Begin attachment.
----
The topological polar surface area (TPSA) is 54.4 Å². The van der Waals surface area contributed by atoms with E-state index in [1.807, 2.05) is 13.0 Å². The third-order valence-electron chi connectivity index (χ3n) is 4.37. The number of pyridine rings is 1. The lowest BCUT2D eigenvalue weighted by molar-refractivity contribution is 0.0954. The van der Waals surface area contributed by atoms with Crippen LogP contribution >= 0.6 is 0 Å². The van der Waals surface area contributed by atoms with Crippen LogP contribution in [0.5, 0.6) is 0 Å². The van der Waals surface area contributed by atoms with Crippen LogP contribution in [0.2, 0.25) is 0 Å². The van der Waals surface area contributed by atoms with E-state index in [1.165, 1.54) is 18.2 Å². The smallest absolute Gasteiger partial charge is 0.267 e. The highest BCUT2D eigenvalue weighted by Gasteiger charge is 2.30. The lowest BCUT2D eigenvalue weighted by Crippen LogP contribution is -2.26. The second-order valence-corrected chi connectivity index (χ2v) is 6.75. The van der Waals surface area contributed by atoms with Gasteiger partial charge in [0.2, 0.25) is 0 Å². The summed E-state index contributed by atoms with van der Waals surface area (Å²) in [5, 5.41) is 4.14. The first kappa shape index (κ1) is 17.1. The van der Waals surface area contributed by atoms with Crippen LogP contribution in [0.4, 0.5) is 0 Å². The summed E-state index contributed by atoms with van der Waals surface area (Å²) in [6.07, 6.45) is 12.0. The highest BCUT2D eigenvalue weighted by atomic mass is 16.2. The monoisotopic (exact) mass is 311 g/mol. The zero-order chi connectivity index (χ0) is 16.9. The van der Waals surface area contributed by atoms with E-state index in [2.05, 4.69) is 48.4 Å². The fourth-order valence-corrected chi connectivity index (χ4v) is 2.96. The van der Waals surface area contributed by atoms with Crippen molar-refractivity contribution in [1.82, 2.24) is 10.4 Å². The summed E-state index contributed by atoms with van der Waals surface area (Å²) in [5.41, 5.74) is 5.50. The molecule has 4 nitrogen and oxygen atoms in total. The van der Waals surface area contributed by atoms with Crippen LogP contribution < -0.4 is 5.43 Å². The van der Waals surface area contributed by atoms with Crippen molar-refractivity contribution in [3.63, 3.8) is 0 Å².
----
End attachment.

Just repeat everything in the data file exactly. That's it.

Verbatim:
The topological polar surface area (TPSA) is 54.4 Å². The van der Waals surface area contributed by atoms with E-state index in [1.807, 2.05) is 13.0 Å². The third-order valence-electron chi connectivity index (χ3n) is 4.37. The number of pyridine rings is 1. The lowest BCUT2D eigenvalue weighted by molar-refractivity contribution is 0.0954. The van der Waals surface area contributed by atoms with Crippen LogP contribution >= 0.6 is 0 Å². The van der Waals surface area contributed by atoms with Crippen LogP contribution in [0.5, 0.6) is 0 Å². The van der Waals surface area contributed by atoms with Crippen LogP contribution in [0.2, 0.25) is 0 Å². The van der Waals surface area contributed by atoms with E-state index in [1.165, 1.54) is 18.2 Å². The smallest absolute Gasteiger partial charge is 0.267 e. The highest BCUT2D eigenvalue weighted by Gasteiger charge is 2.30. The lowest BCUT2D eigenvalue weighted by Crippen LogP contribution is -2.26. The second-order valence-corrected chi connectivity index (χ2v) is 6.75. The van der Waals surface area contributed by atoms with Gasteiger partial charge in [0.2, 0.25) is 0 Å². The summed E-state index contributed by atoms with van der Waals surface area (Å²) in [5, 5.41) is 4.14. The first kappa shape index (κ1) is 17.1. The van der Waals surface area contributed by atoms with Crippen LogP contribution in [0.4, 0.5) is 0 Å². The summed E-state index contributed by atoms with van der Waals surface area (Å²) in [6.07, 6.45) is 12.0. The highest BCUT2D eigenvalue weighted by atomic mass is 16.2. The monoisotopic (exact) mass is 311 g/mol. The zero-order chi connectivity index (χ0) is 16.9. The van der Waals surface area contributed by atoms with E-state index in [2.05, 4.69) is 48.4 Å². The fourth-order valence-corrected chi connectivity index (χ4v) is 2.96. The van der Waals surface area contributed by atoms with Crippen molar-refractivity contribution in [1.82, 2.24) is 10.4 Å². The summed E-state index contributed by atoms with van der Waals surface area (Å²) in [5.41, 5.74) is 5.50. The molecule has 4 nitrogen and oxygen atoms in total. The van der Waals surface area contributed by atoms with Crippen LogP contribution < -0.4 is 5.43 Å². The van der Waals surface area contributed by atoms with Crippen molar-refractivity contribution in [3.63, 3.8) is 0 Å².